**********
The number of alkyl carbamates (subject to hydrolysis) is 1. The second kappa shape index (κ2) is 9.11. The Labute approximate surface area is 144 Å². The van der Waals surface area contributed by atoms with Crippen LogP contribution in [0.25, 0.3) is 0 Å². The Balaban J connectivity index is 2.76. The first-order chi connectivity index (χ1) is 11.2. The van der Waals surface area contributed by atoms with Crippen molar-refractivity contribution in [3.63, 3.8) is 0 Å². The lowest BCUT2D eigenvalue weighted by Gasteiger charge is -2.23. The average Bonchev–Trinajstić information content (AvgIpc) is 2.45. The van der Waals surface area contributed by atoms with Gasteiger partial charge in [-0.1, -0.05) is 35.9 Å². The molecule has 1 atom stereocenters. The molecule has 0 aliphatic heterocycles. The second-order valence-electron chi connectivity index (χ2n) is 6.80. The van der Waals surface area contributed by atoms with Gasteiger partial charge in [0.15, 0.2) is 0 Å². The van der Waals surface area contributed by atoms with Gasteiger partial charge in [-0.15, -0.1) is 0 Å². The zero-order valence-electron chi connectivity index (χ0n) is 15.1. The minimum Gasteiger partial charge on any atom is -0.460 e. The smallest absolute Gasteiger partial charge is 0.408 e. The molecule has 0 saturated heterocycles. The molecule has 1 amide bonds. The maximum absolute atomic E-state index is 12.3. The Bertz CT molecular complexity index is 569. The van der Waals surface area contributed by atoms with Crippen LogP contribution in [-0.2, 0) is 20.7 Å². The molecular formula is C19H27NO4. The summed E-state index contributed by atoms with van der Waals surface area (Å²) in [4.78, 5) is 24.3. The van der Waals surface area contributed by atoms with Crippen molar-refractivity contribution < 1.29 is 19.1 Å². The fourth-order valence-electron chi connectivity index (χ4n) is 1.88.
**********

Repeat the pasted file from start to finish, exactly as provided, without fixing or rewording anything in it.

The number of alkyl carbamates (subject to hydrolysis) is 1. The second kappa shape index (κ2) is 9.11. The Labute approximate surface area is 144 Å². The van der Waals surface area contributed by atoms with Crippen LogP contribution in [0.25, 0.3) is 0 Å². The Balaban J connectivity index is 2.76. The first-order chi connectivity index (χ1) is 11.2. The van der Waals surface area contributed by atoms with Crippen molar-refractivity contribution in [3.63, 3.8) is 0 Å². The lowest BCUT2D eigenvalue weighted by Gasteiger charge is -2.23. The average Bonchev–Trinajstić information content (AvgIpc) is 2.45. The van der Waals surface area contributed by atoms with Gasteiger partial charge in [-0.1, -0.05) is 35.9 Å². The molecule has 1 atom stereocenters. The molecule has 0 aliphatic heterocycles. The second-order valence-electron chi connectivity index (χ2n) is 6.80. The van der Waals surface area contributed by atoms with Gasteiger partial charge in [0.15, 0.2) is 0 Å². The van der Waals surface area contributed by atoms with Gasteiger partial charge in [-0.15, -0.1) is 0 Å². The zero-order valence-electron chi connectivity index (χ0n) is 15.1. The minimum Gasteiger partial charge on any atom is -0.460 e. The smallest absolute Gasteiger partial charge is 0.408 e. The molecule has 0 saturated heterocycles. The molecule has 1 amide bonds. The maximum absolute atomic E-state index is 12.3. The Bertz CT molecular complexity index is 569. The van der Waals surface area contributed by atoms with Crippen LogP contribution in [-0.2, 0) is 20.7 Å². The molecular formula is C19H27NO4. The summed E-state index contributed by atoms with van der Waals surface area (Å²) in [4.78, 5) is 24.3. The van der Waals surface area contributed by atoms with Crippen molar-refractivity contribution < 1.29 is 19.1 Å². The fourth-order valence-electron chi connectivity index (χ4n) is 1.88.